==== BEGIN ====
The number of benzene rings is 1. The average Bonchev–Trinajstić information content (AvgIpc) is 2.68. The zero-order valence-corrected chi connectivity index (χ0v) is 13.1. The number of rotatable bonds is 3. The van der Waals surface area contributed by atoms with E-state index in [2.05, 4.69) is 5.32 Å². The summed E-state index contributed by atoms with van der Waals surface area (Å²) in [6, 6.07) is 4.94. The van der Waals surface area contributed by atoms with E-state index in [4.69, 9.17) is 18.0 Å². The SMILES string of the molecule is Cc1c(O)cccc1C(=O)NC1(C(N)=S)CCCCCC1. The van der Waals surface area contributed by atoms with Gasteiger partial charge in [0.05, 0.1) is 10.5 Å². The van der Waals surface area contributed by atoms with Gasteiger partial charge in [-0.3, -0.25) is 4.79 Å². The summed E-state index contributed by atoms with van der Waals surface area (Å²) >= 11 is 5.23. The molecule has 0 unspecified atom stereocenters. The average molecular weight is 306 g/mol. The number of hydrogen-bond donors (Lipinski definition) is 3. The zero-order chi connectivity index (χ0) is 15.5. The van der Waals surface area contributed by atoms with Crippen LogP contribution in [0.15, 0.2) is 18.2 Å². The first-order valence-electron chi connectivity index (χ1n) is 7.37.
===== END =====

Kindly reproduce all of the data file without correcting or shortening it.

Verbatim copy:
The number of benzene rings is 1. The average Bonchev–Trinajstić information content (AvgIpc) is 2.68. The zero-order valence-corrected chi connectivity index (χ0v) is 13.1. The number of rotatable bonds is 3. The van der Waals surface area contributed by atoms with E-state index in [2.05, 4.69) is 5.32 Å². The summed E-state index contributed by atoms with van der Waals surface area (Å²) in [6, 6.07) is 4.94. The van der Waals surface area contributed by atoms with E-state index in [4.69, 9.17) is 18.0 Å². The SMILES string of the molecule is Cc1c(O)cccc1C(=O)NC1(C(N)=S)CCCCCC1. The van der Waals surface area contributed by atoms with Gasteiger partial charge in [0.05, 0.1) is 10.5 Å². The van der Waals surface area contributed by atoms with Gasteiger partial charge in [-0.3, -0.25) is 4.79 Å². The summed E-state index contributed by atoms with van der Waals surface area (Å²) >= 11 is 5.23. The molecule has 0 unspecified atom stereocenters. The average molecular weight is 306 g/mol. The number of hydrogen-bond donors (Lipinski definition) is 3. The zero-order chi connectivity index (χ0) is 15.5. The van der Waals surface area contributed by atoms with Crippen LogP contribution in [0.15, 0.2) is 18.2 Å². The first-order valence-electron chi connectivity index (χ1n) is 7.37.